1. Research

Monetary turnaround and more expansionary fiscal policy push yields upwards

Author
Deutsche Bank Research Management
Stefan Schneider
Since the beginning of the year, both short-term and long-term government bond yields have risen considerably in the developed markets (i.e. the US, the euro area and the UK; Japan is an exception), even though they are still low.
Fiscal deficits to exceed change in central bank assets
Fiscal deficits to exceed change in central bank assets
Sources: Deutsche Bank Research, Fed, ECB, BoJ, IMF, Haver Analytics, WEFA, IHS Global Insight
For example, 10Y US Treasury yields climbed from c. 2.0% in September 2017 to above 2.9%, and meanwhile 10Y Bund yields rose to more than 0.8% and are now trading at roughly 0.7%, i.e. significantly higher than in December 2017 (0.3-0.4%) – and remember that they were still negative in October 2016. Japan is the only country where 10Y government bond yields are still near zero. This is clearly due to the ultra-expansionary monetary policy, which targets, among other things, a 10Y yield of 0%.
The yield increase is driven by expectations of a less expansionary (future) global monetary policy, as economic growth in major developed and emerging markets is currently quite strong and synchronised. In addition, financial market participants increasingly expect robust economic growth to be supported even further by a more expansionary, and thus pro-cyclical, fiscal policy, in particular in the US, but also in Germany. With capacity utilisation above the average (and excess utilisation rising) in many economies, wages and, in turn, inflation are likely to pick up more significantly.
The gradual withdrawal of (global) monetary stimulus is largely due to the fact that the Federal Reserve will continue to hike its key rate, the Fed funds target rate, this year and slowly reduce its huge holdings of Treasuries and mortgage-backed securities (MBS). We forecast four rate steps of 25 bp each for 2018, which will bring the Fed funds target rate to 2.375% by the end of the year (currently: 1.375%). In addition, the Fed plans to stepwise increase the amount of maturing securities which will not be reinvested to c. USD 50 bn per month by October 2018. As a consequence, the balance sheet total is likely to decline prospectively by c. EUR 600 bn each year. While the euro area is still far away from a balance sheet reduction, the ECB will probably terminate its increasingly controversial bond purchasing programme this year. We believe that the ECB will extend the programme one last time beyond September, but then stop it by the end of 2018. In fact, we expect the bond purchases to be reduced to EUR 10 bn per month in the final quarter of 2018 (from currently EUR 30 bn). Moreover, the ECB will probably hike its main refinancing rate by mid-2019 for the first time since 2011. In the UK, too, the Bank of England stopped purchasing gilts in March 2017; it has since raised its key rate from 0.25% to 0.5% due to increased wage pressures. Only in Japan will the Bank of Japan (BoJ) stick to its extremely expansionary course and boost the central bank’s balance sheet further.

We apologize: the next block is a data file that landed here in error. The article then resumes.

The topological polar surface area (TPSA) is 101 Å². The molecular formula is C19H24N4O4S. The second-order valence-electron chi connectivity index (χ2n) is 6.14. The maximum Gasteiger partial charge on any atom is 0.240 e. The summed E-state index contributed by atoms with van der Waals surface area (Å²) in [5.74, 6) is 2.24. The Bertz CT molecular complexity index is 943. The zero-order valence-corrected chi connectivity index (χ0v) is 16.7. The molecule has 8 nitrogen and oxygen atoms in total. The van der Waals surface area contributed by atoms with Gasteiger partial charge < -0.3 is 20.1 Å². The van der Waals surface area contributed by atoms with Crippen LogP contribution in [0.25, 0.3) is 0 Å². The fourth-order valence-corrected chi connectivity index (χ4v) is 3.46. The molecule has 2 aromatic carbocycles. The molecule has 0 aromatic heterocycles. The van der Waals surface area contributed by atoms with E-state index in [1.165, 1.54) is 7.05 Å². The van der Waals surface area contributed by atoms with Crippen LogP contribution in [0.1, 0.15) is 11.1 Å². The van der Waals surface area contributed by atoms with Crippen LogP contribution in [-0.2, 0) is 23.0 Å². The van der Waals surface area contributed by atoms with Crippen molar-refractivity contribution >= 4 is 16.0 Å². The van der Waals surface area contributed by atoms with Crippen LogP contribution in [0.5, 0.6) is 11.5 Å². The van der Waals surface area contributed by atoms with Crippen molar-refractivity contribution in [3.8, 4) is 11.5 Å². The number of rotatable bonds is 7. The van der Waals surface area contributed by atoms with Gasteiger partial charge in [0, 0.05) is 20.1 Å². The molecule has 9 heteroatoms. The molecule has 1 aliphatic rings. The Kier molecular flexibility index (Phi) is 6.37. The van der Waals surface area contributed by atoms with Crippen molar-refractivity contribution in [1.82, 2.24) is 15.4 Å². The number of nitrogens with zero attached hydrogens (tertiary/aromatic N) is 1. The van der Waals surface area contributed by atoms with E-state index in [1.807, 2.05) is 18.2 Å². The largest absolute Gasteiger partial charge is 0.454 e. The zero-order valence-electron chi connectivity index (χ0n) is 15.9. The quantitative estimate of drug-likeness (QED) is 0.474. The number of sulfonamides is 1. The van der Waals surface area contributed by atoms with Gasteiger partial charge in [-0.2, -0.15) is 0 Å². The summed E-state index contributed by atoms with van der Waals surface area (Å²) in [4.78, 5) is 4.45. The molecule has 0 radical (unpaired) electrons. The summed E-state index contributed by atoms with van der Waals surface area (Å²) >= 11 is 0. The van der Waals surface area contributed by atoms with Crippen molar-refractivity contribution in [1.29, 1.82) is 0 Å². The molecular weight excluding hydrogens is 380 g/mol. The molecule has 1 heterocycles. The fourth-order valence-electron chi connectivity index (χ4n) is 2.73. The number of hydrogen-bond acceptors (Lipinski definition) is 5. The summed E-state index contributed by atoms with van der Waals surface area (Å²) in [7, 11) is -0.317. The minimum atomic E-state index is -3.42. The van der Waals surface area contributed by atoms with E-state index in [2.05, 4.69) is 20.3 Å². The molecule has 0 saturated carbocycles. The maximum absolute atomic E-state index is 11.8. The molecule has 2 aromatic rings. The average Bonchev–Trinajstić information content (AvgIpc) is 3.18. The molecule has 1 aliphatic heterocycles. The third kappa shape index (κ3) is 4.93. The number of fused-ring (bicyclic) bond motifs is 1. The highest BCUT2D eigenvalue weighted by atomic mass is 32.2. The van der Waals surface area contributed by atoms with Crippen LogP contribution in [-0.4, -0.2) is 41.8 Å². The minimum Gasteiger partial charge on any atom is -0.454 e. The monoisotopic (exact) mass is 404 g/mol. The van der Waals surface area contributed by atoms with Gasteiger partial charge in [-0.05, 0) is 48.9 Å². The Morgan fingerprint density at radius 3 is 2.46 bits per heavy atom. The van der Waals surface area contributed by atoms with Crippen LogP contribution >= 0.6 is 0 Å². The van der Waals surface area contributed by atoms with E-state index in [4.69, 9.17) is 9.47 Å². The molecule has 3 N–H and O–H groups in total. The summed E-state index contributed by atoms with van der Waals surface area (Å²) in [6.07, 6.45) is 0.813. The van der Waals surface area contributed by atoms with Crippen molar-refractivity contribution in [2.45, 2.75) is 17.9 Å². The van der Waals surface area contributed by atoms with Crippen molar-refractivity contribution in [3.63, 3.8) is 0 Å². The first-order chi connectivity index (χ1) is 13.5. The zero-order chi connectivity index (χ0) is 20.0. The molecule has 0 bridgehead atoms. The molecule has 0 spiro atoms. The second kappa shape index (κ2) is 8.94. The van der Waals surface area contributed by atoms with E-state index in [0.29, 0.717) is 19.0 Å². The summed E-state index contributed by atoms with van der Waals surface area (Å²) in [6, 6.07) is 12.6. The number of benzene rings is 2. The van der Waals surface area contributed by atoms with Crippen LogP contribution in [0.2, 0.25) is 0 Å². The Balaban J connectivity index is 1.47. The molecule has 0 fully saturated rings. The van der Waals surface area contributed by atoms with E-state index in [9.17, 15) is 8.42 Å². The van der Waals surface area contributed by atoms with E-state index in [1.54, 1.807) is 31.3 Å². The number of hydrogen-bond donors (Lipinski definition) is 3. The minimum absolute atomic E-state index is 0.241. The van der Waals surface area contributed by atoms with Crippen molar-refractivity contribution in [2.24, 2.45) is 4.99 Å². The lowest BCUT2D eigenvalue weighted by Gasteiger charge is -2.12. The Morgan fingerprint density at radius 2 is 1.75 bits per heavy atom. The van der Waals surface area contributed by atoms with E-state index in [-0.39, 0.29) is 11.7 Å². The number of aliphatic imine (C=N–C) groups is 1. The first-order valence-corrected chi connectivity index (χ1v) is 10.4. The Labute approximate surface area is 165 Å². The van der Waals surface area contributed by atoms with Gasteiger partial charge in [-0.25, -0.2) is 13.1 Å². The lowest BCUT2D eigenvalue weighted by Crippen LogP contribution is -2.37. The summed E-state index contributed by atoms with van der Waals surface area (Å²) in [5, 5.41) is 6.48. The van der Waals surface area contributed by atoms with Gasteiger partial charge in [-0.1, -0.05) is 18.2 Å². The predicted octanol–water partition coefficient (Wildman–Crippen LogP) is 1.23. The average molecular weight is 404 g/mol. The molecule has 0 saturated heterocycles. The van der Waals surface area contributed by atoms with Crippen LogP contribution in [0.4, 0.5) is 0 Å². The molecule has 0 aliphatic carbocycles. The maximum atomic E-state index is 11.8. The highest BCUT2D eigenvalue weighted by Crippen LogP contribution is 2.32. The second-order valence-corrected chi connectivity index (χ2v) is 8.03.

Overall, central bank liquidity provision is certainly declining again, and the aggregate balance sheet volume of the G4 central banks (US, euro area, Japan and UK) will probably reach its peak this year. The combination of less monetary stimulus and an increasingly expansionary fiscal policy has driven up yields recently. In fact, this year the aggregate budget deficit of the three major developed economies (US, euro area and Japan) might exceed the total of (net) securities purchases by the central banks for the first time since 2014. A higher supply of (and declining demand for) government bonds, persistently healthy growth and expectations of rising inflation should continue to exert upward pressure on long-term yields in the US and Europe. We expect 10Y government bond yields to rise to 3.25% in the US and 1.25% in the euro area by the end of the year. The most significant risk for such forecasts is obvious: once market repricing has started, it might develop its own momentum, and yields might rise considerably further.
 
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